Definitely better than the churros on the subway platform.Photo: Melissa Hom
There are two things that have been true about Tailor since it opened: Sam Mason and Fran Derby’s food is often brilliant, and the city hasn’t really warmed up to it yet. But the restaurant’s menu has evolved, first with bigger portions in December, and it is organized into course “one,” “two,” and “three.” More importantly, both the kitchen and Eben Freeman’s bar downstairs have added some characteristically inventive new items.
The white balls on the veal torchon are "marrow beads," says MasonPhoto: Melissa Hom
On the food side, Mason has added mole churros with caramelized cream, a symphony of sweet and savory and deep-fried goodness, along with several Japanese-influenced fish dishes, including escabeche of Spanish mackerel with lychee tapenade and daikon, and a fluke with “pine needle ponzu” and pineapple. (We haven’t tried either, but both look spectacular). A veal torchon with parmesan crumble and marrow “beads” is the meatiest thing served at Tailor since the pork belly showed up on the opening menu.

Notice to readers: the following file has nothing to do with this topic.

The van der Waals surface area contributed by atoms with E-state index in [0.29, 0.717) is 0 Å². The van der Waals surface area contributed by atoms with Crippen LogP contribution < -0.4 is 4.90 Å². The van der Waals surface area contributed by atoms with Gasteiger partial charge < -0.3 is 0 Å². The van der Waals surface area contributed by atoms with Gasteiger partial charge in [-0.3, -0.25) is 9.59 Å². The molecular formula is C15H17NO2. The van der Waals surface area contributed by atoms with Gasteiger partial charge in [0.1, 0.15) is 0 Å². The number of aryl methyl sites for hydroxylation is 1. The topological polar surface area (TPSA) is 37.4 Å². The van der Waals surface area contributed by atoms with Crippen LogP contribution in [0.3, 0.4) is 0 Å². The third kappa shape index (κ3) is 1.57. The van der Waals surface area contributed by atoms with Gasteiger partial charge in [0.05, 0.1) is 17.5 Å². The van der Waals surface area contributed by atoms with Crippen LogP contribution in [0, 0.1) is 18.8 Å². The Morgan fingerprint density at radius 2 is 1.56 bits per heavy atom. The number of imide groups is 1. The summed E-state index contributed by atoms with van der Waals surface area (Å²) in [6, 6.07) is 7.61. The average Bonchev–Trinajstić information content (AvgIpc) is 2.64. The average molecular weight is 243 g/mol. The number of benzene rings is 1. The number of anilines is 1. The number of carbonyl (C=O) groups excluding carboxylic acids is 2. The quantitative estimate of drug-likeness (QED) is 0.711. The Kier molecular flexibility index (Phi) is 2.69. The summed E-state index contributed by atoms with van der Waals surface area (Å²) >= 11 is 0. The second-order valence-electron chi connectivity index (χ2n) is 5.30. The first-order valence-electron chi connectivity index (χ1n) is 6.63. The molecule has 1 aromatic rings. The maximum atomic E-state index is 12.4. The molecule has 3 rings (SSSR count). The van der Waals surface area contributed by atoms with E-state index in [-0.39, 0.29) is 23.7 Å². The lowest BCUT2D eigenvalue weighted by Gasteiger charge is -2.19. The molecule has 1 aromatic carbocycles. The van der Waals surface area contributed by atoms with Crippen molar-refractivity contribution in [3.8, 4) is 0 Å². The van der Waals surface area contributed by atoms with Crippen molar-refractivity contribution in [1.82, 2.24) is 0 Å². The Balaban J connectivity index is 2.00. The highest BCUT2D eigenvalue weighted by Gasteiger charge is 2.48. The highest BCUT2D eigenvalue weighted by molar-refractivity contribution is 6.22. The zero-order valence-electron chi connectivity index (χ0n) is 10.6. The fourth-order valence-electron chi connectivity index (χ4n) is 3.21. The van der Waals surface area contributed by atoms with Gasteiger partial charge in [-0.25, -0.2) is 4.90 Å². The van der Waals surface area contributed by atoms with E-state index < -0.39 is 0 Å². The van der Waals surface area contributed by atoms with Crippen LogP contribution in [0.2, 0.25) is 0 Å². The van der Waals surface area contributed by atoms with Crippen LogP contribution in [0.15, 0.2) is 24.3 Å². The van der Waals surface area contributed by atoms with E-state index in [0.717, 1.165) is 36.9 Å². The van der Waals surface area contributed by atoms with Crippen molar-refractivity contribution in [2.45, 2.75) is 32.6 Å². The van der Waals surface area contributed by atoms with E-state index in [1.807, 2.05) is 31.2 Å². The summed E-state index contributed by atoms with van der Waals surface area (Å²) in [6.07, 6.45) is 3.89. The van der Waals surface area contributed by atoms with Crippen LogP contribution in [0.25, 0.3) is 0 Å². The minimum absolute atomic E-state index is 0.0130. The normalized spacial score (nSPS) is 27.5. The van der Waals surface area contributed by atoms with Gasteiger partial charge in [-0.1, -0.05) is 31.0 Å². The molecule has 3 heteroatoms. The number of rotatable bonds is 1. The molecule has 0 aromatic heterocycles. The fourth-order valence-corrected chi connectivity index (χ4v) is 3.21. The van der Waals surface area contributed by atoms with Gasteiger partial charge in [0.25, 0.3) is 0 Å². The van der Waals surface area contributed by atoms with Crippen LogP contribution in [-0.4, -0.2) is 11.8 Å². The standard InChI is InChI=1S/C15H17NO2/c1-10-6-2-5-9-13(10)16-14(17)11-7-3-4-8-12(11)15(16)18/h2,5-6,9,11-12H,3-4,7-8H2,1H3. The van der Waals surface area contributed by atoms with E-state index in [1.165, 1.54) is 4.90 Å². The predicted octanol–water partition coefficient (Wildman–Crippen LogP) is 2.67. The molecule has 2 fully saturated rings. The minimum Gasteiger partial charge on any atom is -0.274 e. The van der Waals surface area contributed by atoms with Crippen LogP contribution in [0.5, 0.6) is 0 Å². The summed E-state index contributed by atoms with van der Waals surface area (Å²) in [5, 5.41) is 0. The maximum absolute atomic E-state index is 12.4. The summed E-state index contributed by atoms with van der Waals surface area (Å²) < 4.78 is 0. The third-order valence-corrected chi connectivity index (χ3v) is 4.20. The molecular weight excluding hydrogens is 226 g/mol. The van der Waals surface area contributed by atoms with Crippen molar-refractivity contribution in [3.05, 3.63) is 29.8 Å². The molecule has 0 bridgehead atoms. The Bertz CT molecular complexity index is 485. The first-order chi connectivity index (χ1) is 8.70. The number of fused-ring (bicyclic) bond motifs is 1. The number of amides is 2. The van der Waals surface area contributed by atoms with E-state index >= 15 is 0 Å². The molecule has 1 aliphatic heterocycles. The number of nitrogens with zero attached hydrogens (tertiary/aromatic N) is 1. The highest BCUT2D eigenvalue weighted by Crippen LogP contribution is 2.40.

Eben Freeman’s beautiful beet sangria.Photo: Melissa Hom
Below at the bar, Freeman has produced seven new alcoholic brainstorms, including a beet sangria that tastes, and looks, like the best grape juice you’ve never had; a “mushroom margarita” with huitalacoche mescal, triple sec, lime juice, and lava salt; and a walnut cognac to go along with the cedar bourbon on his short but potent shelf of infused liquors. Whether these changes are enough to warm the hearts and bellies of New Yorkers remains to be seen. But the food at Tailor is becoming more mature, more substantial — a wise turn away from Mason’s more whimsical opening menu.